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Blog Battle! PackerGeek Style...

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Blog Battle! PackerGeek Style...

Steve over at PackerGeeks has taken umbrage with my post on Ryan Grant and my leering look his way in said post. (And yes, Steve, in the name of all that's Holy - as in 'knowing', not 'desirous')

With not one, but two posts dedicated to my obvious failings in the running back evaluation department, Steve makes the case that the offensive line is completely to blame for the struggles in the run game and uses McCarthy quotes regarding Grant and his decision making from his press conference to back him up. Along the way, I am accused of calling Grant a bust (which I never did) and we are all challenged to check out the DVR of the game and notate each run where Grant made a bad decision, a prospect I'm sure Mrs. PackerAaron would be more than thrilled with. (The poor dear falls asleep to DVR'd Packer games every night as it is...see Andrew In Atlanta? She wasn't kidding when she said you have no idea what a good sport she is...)

Steve, bless him, misses the point of my post. Grant was being heralded as an elite back this offseason, someone the Packer offense could not possibly do without. Steve and Andy were leaders in the Packer Blogosphere championing this line of thought, telling us how essential it was that the Packers pay for this once in a lifetime talent - all based off of 10 games.

Well, six games into 2008, I think we can safely say the offense would be just fine without Ryan Grant.

Is the offensive line a problem? Yes, and I conceded as much in my original post. But special backs make bad offensive lines look good, and good offensive lines look great. An elite back, a franchise-pay-the-guy-at-all-costs back will do things that other running backs can't do, regardless of the offensive line put in front of them, or indeed, the team around them. If anything, I think we can safely say that anyone could do what Grant is doing so far this season. Hell, Brandon Jackson has been doing much more with the same crappy offensive line. Among other things, Jackson is doing a much better job of making people miss once he gets to the second level. The few times Grant has found himself one on one with a safety, he's given a useless stutter step and then proceeded to fall down.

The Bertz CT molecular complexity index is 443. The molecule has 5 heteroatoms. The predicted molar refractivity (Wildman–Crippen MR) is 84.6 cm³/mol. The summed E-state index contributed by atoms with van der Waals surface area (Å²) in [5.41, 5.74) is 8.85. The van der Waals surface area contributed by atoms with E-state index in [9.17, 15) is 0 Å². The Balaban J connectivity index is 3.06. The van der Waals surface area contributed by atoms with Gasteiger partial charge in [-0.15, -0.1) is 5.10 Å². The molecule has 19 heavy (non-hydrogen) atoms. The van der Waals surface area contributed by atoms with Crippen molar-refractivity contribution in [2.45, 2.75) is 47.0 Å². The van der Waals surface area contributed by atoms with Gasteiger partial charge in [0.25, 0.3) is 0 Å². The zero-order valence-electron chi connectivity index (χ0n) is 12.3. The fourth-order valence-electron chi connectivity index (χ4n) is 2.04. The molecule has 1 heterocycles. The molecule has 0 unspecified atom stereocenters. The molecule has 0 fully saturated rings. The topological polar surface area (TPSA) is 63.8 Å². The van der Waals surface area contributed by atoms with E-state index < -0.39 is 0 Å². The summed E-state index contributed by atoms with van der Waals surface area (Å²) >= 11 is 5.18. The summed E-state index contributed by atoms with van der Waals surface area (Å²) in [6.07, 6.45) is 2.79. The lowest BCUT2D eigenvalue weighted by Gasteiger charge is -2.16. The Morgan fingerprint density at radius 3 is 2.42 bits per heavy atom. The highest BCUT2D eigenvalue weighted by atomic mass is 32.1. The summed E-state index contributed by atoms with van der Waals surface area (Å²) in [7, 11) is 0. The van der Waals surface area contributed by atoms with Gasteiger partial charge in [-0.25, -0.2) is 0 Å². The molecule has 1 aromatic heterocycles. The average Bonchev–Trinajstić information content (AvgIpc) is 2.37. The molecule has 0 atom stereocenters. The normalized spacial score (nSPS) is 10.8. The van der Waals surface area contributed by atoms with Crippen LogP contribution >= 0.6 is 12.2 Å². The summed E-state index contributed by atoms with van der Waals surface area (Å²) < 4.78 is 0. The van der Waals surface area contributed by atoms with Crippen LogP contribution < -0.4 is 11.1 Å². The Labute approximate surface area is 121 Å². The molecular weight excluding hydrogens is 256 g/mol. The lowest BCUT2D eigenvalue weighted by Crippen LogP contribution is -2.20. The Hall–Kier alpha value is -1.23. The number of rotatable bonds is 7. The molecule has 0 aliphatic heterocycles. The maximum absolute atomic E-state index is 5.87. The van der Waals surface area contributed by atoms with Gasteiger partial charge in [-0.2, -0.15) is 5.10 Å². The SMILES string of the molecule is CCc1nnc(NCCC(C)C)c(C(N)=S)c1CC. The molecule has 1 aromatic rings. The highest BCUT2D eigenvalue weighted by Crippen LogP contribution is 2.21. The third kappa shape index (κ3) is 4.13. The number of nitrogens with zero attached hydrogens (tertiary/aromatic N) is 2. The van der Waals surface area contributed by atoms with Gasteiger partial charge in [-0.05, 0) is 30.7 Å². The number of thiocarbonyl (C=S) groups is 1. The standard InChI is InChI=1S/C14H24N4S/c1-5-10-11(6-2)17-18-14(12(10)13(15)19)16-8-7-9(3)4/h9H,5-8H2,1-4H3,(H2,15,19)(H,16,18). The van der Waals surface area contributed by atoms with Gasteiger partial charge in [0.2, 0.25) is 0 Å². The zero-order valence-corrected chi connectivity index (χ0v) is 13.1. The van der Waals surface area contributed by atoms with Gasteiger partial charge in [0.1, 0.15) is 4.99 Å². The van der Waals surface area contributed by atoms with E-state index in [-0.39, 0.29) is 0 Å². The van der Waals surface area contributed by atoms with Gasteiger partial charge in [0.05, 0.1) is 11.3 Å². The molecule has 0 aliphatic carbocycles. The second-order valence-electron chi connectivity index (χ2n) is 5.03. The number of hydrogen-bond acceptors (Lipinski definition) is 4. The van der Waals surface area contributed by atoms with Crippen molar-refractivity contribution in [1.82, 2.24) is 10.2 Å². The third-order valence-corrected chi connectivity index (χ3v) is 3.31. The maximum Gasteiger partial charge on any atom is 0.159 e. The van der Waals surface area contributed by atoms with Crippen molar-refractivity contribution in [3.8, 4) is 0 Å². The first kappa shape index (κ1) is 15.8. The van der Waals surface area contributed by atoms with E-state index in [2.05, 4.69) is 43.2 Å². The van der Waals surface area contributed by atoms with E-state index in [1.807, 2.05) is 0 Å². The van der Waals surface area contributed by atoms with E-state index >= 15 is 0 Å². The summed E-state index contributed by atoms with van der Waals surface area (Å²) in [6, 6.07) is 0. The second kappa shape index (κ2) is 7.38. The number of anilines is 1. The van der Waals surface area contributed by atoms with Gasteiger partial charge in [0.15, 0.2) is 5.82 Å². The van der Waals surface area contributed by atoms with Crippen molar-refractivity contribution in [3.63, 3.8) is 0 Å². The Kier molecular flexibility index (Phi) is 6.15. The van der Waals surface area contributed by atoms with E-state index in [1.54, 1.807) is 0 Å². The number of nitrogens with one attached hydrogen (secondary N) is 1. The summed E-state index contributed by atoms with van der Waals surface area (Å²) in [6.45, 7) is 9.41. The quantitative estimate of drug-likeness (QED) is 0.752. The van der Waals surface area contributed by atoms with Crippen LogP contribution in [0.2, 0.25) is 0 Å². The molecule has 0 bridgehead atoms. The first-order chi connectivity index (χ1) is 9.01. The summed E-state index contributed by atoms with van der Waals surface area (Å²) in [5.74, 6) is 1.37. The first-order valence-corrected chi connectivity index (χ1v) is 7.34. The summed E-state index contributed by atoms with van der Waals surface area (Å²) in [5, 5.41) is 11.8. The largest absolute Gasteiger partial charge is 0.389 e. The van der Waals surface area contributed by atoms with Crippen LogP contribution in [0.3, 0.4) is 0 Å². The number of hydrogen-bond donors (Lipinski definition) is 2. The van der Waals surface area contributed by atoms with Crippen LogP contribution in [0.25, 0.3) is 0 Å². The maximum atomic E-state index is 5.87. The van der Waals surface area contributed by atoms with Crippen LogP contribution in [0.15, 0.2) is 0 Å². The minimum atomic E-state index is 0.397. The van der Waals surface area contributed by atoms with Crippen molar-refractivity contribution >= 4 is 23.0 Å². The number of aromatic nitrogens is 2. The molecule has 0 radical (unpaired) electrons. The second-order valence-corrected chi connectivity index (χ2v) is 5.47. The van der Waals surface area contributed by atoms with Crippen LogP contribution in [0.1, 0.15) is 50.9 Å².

Again, as I wrote in my original post, maybe the best is yet to come and maybe as the weather turns and the offensive line starts to gain more and more cohesion from time spent together, we'll see the running lanes start to open up and Grant hit said lanes with the burst we all witnessed last season. But through the first six games of this year, we have learned that Ryan Grant is a slightly above average running back - not great, not horrible, but serviceable. And definitely not the indispensable piece of the offensive puzzle he was portrayed as on certain Wordpress blogs...

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Fan friendly comments only: off Comments (4) This filter will hide comments which have ratio of 5 to 1 down-vote to up-vote.

Andrew in Atlanta's picture

I saw your "game on" post to Steve. Unfortunately, I have to go to a Packer sports bar in Atlanta to see the game so I can't DVR it. It's up to you and Mrs. Nagler to save the day at Cheesehead TV and make everything right with Queen and Country.

keeley2's picture

I'm not writing here to take sides in the great debate over Ryan Grant. I will take issue with a comment you made about special backs making bad offensive lines look good, etc.
I take issue only because I'm a die-hard Packer fan trapped in Minneapolis and I get to see the weekly issues the Vikings have with Adrian Peterson. I'm hoping you will agree that the Vikings offensive line is nothing special and the output of AP has much more to do with the scheme used against the offense versus the running backs ability to make an offensive line look good. Once opposing teams saw that the Vikings only offense would come from the running attack, defenses stacked 8-9 in the box and dared them to pass. I don't care if you are a premier offensive line - you won't consistently run against that formation on the best of days. I see something very similar happening to us - Rodgers is still a bit of an unknown and most teams would prefer to take their chances with Rodgers throwing the ball. Once he consistently proves them wrong, the running game will open up again.
Am I on to something? Or am I on something?

Donald's Designated Driver's picture

I am definitely enjoying the fracas. I think the loser should have to shave his head.

packeraaron's picture

keeley2 - Have to disagree on the Viking offensive line - they are quite good, much better than what the Packers have - but McCarthy is a much better play designer and playcaller, though he has been curiously unimaginative and horribly predictable at times this season. But nothing compares to the milquetoast offensive designs of one Brad Childress. If the Vikings just had a halfway decent offensive coordinator, you'd see a lot more production out of them. The league spent the offseason watching the last few games of 2007, particularly the Viking-49er game, and saw how to take Peterson out of the game. That's why people were so flabbergasted they didn't upgrade their passing game in the offseason - there's nothing else on offense to take the pressure off Peterson.

As for Rodgers and the running game opening up - like I've said both here and over at PackerGeeks - I hope that's the case.

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